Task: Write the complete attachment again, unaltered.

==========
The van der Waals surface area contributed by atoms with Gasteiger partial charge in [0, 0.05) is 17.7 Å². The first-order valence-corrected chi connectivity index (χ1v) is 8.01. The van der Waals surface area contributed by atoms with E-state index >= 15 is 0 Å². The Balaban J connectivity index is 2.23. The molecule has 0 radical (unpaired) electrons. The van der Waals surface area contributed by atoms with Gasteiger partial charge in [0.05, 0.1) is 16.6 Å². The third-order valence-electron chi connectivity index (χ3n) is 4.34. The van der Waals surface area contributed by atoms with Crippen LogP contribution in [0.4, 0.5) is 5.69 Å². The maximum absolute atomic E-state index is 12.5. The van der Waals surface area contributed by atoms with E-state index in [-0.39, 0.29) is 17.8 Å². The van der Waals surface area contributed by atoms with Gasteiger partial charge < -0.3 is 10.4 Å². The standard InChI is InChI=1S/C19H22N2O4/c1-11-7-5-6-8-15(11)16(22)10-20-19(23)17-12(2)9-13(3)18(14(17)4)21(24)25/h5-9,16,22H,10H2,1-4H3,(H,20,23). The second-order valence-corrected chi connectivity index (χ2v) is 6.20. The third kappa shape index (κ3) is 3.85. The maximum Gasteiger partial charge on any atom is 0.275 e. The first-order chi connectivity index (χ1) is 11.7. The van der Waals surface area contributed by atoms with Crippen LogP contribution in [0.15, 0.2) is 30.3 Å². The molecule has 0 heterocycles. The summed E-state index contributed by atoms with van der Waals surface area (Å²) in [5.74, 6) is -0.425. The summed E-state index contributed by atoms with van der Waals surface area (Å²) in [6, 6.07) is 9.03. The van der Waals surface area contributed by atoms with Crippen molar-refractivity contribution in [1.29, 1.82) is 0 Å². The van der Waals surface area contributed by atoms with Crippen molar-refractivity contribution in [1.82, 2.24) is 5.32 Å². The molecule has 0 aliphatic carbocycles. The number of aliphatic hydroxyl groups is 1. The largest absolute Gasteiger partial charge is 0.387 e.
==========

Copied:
The van der Waals surface area contributed by atoms with Gasteiger partial charge in [0, 0.05) is 17.7 Å². The first-order valence-corrected chi connectivity index (χ1v) is 8.01. The van der Waals surface area contributed by atoms with E-state index >= 15 is 0 Å². The Balaban J connectivity index is 2.23. The molecule has 0 radical (unpaired) electrons. The van der Waals surface area contributed by atoms with Gasteiger partial charge in [0.05, 0.1) is 16.6 Å². The third-order valence-electron chi connectivity index (χ3n) is 4.34. The van der Waals surface area contributed by atoms with Crippen LogP contribution in [0.4, 0.5) is 5.69 Å². The maximum absolute atomic E-state index is 12.5. The van der Waals surface area contributed by atoms with E-state index in [-0.39, 0.29) is 17.8 Å². The van der Waals surface area contributed by atoms with Gasteiger partial charge < -0.3 is 10.4 Å². The standard InChI is InChI=1S/C19H22N2O4/c1-11-7-5-6-8-15(11)16(22)10-20-19(23)17-12(2)9-13(3)18(14(17)4)21(24)25/h5-9,16,22H,10H2,1-4H3,(H,20,23). The second-order valence-corrected chi connectivity index (χ2v) is 6.20. The third kappa shape index (κ3) is 3.85. The maximum Gasteiger partial charge on any atom is 0.275 e. The first-order chi connectivity index (χ1) is 11.7. The van der Waals surface area contributed by atoms with Crippen LogP contribution in [0.15, 0.2) is 30.3 Å². The molecule has 0 heterocycles. The summed E-state index contributed by atoms with van der Waals surface area (Å²) in [5.74, 6) is -0.425. The summed E-state index contributed by atoms with van der Waals surface area (Å²) in [6, 6.07) is 9.03. The van der Waals surface area contributed by atoms with Crippen molar-refractivity contribution in [1.29, 1.82) is 0 Å². The van der Waals surface area contributed by atoms with Crippen molar-refractivity contribution in [1.82, 2.24) is 5.32 Å². The molecule has 0 aliphatic carbocycles. The number of aliphatic hydroxyl groups is 1. The largest absolute Gasteiger partial charge is 0.387 e.